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I feel this question has an obvious answer that I should have been able to find independently, but I've searched for a while now it hasn't clicked.

When position is measured, the uncertainty of the resulting delta spike's position is $0$, and the momentum of the particle, determined by its wavelength, has therefore infinite uncertainty. (Alternatively, $\sigma_x=\infty$ and $\sigma_p=0$ after measuring momentum.) Wouldn't each of these give the uncertainty relation

\begin{align*} \sigma_x\sigma_p &\geq \frac{\hbar}{2} \\(0)(\infty) &\geq \frac{\hbar}{2} \end{align*} ?

Does $0 \times \infty$ even make sense? Is it just defined to be $\geq \frac{\hbar}2$ here so the uncertainty principle is obeyed?

The usual application of the uncertainty principle, as far as I know, is as a constraint before a measurement is actually made, with respect to the variation in the expectation values of observables. Once you've made a measurement, does the uncertainty principle simply no longer apply?

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  • $\begingroup$ You misunderstood that the particle doesn't have uncertainty 0 after the measurement. The uncertainty relation in this form cannot be applied to a measurement, it says something about the average uncertainty of the number of measurements. In this sense, the equation $0\cdot\infty\geq \hbar/2$ is the (formal) limit of preparations with decreasing uncertainty in position. $\endgroup$ – Martin Sep 24 '14 at 23:02
  • $\begingroup$ Thank you for your response! So the uncertainty principle only applies before an eigenstate has been collapsed to, and deals with the uncertainty in obtaining each eigenstate (where the corresponding eigenvalue is the value that would be measured for the observable)? I think I was confused by the common use of the word 'certain'; after you've measured the particle's position, you know 'for certain' that it is at that position and therefore have 0 uncertainty about something, but a different something than before, something that the uncertainty principle doesn't apply to. $\endgroup$ – perilousGourd Sep 24 '14 at 23:28
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    $\begingroup$ I'd like to answer this, but I need to know: are you looking for a textbook mathy answer or real life? $\endgroup$ – DanielSank Sep 25 '14 at 0:50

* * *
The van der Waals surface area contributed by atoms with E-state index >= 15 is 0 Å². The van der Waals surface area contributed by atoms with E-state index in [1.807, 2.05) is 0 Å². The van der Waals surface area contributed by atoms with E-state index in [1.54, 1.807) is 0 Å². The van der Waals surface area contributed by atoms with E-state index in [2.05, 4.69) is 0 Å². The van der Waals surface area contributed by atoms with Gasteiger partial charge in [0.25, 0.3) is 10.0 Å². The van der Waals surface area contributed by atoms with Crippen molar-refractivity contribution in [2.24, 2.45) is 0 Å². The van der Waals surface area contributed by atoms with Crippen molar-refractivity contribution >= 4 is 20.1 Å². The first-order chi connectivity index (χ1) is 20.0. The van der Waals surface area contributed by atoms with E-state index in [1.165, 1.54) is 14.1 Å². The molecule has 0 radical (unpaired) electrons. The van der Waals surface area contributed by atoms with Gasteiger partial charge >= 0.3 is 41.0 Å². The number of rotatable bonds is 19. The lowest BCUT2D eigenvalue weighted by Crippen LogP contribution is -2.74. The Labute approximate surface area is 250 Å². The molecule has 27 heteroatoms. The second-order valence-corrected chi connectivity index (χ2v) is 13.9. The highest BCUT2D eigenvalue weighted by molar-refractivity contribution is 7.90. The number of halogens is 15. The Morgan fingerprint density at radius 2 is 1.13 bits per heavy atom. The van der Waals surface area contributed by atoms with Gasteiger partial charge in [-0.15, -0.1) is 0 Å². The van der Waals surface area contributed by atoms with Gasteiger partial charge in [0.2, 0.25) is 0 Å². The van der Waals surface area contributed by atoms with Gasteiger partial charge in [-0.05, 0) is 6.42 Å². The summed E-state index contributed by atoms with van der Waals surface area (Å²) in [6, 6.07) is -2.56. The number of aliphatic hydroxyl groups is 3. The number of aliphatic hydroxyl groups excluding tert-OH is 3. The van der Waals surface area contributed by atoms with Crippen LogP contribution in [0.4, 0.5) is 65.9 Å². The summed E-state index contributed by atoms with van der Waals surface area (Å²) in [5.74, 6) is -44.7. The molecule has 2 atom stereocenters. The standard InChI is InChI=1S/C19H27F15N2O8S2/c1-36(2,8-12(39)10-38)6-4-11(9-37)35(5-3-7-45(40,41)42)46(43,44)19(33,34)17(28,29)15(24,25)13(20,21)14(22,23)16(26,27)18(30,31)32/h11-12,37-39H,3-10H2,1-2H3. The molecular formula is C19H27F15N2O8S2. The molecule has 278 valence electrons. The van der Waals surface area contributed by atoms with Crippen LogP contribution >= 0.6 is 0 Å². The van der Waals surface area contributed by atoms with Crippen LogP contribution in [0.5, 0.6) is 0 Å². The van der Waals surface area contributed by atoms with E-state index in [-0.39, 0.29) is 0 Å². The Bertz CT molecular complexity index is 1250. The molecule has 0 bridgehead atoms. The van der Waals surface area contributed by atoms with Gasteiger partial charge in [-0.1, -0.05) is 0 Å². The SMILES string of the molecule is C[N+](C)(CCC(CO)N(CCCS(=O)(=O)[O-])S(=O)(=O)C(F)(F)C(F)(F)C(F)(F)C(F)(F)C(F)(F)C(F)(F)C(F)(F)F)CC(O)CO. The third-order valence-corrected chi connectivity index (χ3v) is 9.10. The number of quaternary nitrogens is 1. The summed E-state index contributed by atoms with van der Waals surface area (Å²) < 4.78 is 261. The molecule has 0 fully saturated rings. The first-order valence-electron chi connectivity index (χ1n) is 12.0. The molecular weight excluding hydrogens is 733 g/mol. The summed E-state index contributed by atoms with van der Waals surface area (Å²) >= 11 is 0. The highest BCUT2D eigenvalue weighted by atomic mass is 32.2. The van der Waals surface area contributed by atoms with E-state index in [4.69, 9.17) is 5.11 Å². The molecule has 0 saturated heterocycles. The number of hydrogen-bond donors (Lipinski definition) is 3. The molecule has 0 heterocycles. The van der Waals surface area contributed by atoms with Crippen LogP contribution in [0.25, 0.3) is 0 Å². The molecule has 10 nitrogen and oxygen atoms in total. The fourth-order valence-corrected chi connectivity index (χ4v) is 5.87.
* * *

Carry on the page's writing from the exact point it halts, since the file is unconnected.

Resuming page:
• $\begingroup$ While it's true that a position eigenstate is a delta in position space, it's not a physical state so, in this sense, it's not possible that after a physical position measurement, the state is a position eigenstate, i.e., there will be some non-zero spread in position. $\endgroup$ – Alfred Centauri Sep 25 '14 at 2:33
  • $\begingroup$ @DanielSank I'm asking this question while taking a formal course in the subject, so a mathy answer might be useful, though no guarantees I'll understand it immediately (the course is introductory). I'd definitely appreciate something I can conceptually understand. $\endgroup$ – perilousGourd Sep 25 '14 at 5:32
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When position is measured, the uncertainty of the resulting delta spike's position is 0

This notion is the root of the problem. Quantum states which are actually eigenstates of the position operator are mathematically pathological and also completely unphysical.

Some math tools

Consider a one dimensional system. Suppose $\{|x\rangle \}$ is an orthonormal basis for the vector space of possible quantum states. Then we should be able to expand any general state $|\Psi \rangle$ in terms of this basis

$$|\Psi\rangle = \int_x |x\rangle \Psi(x) \, dx. \qquad (1) $$

In this equation, just think of $\Psi(x)$ as coefficients of an expansion of the vector $|\Psi\rangle$ in the basis $\{|x\rangle \}$. If this expansion is taken seriously so that $\Psi(x)$ are the coefficients of the expansion, and if the basis really is orthonormal, then it should be the case that

$$\langle y | \Psi \rangle = \Psi(y) . \qquad (2) $$

Stuffing (2) into (1) gives

$$|\Psi \rangle = \int_x |x\rangle \langle x | \Psi \rangle \, dx = \left( \int_x |x\rangle \langle x | \, dx \right) | \Psi \rangle $$

which suggests that

$$\int_x |x \rangle \langle x | \, dx = 1 \qquad (*) $$

Remember equation $(*)$ forever, as it is crucial.

Ok now let's start with (2) and stuff (1) into it:

$$ \begin{align} (2) &\qquad \langle y | \Psi \rangle &= \Psi(y) \\ \text{use }(1) &\qquad \langle y | \int_x |x \rangle \Psi(x) \, dx &= \Psi(y) \\ &\qquad \int_x \langle y | x \rangle \Psi(x) \, dx &= \Psi(y) \end{align} $$

This equation shows that $\langle y | x \rangle = \delta(y-x)$. This is just a formal proof what you already know that a position eigenstate is a delta function.

The eigenstates aren't normalized

Let $| p\rangle$ be a momentum eigenstate with eigenvalue $p$. You may know that $\langle x | p \rangle = e^{ipx/\hbar}$. In other words, the wave function in the position basis of a momentum eigenstate is $e^{ipx/\hbar}$. Using this we can try to find the norm of $|p\rangle$